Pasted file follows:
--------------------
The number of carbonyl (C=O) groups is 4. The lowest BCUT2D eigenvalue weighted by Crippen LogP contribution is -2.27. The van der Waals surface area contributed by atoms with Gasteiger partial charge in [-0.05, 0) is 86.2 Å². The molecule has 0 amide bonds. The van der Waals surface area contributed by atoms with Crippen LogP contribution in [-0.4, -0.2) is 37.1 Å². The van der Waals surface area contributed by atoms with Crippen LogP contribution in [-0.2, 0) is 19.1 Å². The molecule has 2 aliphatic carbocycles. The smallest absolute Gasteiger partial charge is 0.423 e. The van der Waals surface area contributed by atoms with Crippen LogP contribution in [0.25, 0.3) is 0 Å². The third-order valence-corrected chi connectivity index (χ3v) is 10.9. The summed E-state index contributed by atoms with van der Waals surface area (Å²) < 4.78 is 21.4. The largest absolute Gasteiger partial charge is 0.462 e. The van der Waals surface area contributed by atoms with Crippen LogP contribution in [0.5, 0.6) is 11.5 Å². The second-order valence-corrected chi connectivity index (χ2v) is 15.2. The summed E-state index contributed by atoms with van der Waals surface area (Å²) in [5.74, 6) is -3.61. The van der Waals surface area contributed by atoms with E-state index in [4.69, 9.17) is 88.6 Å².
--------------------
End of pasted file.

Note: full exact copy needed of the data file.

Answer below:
The number of carbonyl (C=O) groups is 4. The lowest BCUT2D eigenvalue weighted by Crippen LogP contribution is -2.27. The van der Waals surface area contributed by atoms with Gasteiger partial charge in [-0.05, 0) is 86.2 Å². The molecule has 0 amide bonds. The van der Waals surface area contributed by atoms with Crippen LogP contribution in [-0.4, -0.2) is 37.1 Å². The van der Waals surface area contributed by atoms with Crippen LogP contribution in [-0.2, 0) is 19.1 Å². The molecule has 2 aliphatic carbocycles. The smallest absolute Gasteiger partial charge is 0.423 e. The van der Waals surface area contributed by atoms with Crippen LogP contribution in [0.25, 0.3) is 0 Å². The third-order valence-corrected chi connectivity index (χ3v) is 10.9. The summed E-state index contributed by atoms with van der Waals surface area (Å²) < 4.78 is 21.4. The largest absolute Gasteiger partial charge is 0.462 e. The van der Waals surface area contributed by atoms with Crippen LogP contribution in [0.5, 0.6) is 11.5 Å². The second-order valence-corrected chi connectivity index (χ2v) is 15.2. The summed E-state index contributed by atoms with van der Waals surface area (Å²) in [5.74, 6) is -3.61. The van der Waals surface area contributed by atoms with E-state index in [4.69, 9.17) is 88.6 Å².